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About The Fort

Richard Henderson, founder of the Transylvania Company in 1775, chose Daniel Boone to head a party of 31 axe men to clear a path through the Cumberland Gap that would run from Long Island of the Holston River, Tennessee, to Otter Creek of the Kentucky River. Blazing the trail presented extraordinary difficulties – the route through the wilderness was a hunter’s trace that was too narrow for a wagon. The task was to combine

many trails into one continuous route by clearing underbrush and overhanging foliage. For some stretches however, it meant using axes and tomahawks to clear trees for a new section of trail. It was very expeditiously but roughly done. For decades afterwards, the Wilderness Trail was generally conceded to be the roughest, most disagreeable road on the continent, but was one of the major factors in the opening of the Middle West to colonization. A determined Boone and his loyal followers forged ahead until they reached the settlement site “about 60 yards from the river, and a little over 200 yards from a salt lick.” On the first of April, 1775, Boone and his woodsmen began the construction of several temporary log huts that were immediately dubbed “Fort Boone”.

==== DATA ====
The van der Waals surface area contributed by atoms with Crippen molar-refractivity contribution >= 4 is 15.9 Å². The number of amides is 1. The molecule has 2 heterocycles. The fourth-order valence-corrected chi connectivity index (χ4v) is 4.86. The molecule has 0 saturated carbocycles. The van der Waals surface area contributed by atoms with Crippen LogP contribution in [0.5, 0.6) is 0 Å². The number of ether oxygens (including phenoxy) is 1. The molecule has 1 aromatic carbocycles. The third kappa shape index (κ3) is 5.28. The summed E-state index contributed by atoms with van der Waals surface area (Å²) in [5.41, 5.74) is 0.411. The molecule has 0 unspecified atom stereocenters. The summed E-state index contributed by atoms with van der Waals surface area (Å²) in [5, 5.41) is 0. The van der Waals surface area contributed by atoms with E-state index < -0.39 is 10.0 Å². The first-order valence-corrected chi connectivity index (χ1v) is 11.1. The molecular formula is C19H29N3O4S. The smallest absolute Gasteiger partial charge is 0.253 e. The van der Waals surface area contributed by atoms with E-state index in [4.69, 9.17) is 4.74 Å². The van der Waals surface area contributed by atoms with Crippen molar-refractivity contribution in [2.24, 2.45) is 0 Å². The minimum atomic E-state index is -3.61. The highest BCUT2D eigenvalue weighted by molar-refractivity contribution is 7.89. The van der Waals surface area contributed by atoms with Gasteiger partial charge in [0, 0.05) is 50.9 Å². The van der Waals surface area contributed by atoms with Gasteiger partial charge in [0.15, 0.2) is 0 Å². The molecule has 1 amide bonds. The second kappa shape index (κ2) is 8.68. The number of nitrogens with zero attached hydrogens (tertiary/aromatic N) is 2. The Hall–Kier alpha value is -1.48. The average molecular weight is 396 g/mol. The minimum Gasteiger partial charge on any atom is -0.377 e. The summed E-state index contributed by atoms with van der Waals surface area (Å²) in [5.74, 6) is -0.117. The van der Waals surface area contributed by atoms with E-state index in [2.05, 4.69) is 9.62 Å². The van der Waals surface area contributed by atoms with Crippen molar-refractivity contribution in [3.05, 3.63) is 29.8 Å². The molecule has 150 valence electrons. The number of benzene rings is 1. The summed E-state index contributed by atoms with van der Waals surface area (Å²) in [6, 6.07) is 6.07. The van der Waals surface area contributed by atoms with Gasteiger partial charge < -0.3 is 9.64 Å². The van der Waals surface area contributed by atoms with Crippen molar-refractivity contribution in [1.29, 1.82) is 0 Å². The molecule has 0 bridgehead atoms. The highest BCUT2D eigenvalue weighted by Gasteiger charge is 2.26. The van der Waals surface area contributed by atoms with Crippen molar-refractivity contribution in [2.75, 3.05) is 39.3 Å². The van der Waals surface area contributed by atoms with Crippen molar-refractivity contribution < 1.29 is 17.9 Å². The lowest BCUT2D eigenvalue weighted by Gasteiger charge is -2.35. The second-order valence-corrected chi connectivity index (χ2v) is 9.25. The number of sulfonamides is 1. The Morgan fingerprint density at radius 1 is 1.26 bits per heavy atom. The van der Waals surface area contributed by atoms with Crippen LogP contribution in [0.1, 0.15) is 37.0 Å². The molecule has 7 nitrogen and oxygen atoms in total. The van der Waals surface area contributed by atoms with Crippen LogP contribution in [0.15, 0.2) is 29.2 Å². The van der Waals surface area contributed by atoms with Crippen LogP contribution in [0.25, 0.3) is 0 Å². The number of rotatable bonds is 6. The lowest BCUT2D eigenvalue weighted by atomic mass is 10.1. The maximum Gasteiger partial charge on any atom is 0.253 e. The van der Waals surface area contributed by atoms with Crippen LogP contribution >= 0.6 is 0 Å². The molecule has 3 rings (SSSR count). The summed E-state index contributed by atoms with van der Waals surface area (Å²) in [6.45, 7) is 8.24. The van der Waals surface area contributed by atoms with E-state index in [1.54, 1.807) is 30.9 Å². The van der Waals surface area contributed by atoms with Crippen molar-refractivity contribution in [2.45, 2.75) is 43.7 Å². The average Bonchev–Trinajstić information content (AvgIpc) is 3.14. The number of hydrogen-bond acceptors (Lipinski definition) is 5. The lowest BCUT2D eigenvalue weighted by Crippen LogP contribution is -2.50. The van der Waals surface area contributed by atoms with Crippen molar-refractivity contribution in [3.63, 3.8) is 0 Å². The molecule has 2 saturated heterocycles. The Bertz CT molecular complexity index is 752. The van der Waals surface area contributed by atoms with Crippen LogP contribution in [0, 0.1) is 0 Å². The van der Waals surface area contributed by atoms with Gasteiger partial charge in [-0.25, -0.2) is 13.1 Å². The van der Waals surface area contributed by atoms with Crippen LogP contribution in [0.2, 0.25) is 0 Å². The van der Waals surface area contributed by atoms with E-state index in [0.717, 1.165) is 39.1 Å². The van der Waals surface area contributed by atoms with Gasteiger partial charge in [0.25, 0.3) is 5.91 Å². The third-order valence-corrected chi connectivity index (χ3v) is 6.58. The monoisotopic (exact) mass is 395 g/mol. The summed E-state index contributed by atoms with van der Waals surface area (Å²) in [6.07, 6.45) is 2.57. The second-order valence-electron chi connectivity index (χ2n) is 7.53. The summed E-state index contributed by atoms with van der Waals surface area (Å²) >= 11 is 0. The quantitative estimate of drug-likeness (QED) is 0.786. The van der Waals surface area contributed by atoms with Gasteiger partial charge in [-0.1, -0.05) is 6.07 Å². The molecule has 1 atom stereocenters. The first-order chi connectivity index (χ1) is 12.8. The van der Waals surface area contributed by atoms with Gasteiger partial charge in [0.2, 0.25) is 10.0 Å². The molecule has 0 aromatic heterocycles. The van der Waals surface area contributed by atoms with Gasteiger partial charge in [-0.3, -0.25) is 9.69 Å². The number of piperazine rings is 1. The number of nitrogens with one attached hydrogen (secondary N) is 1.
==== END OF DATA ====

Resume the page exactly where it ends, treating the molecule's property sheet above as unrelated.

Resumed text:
The modern-day re-constructed Fort opened in 1974.


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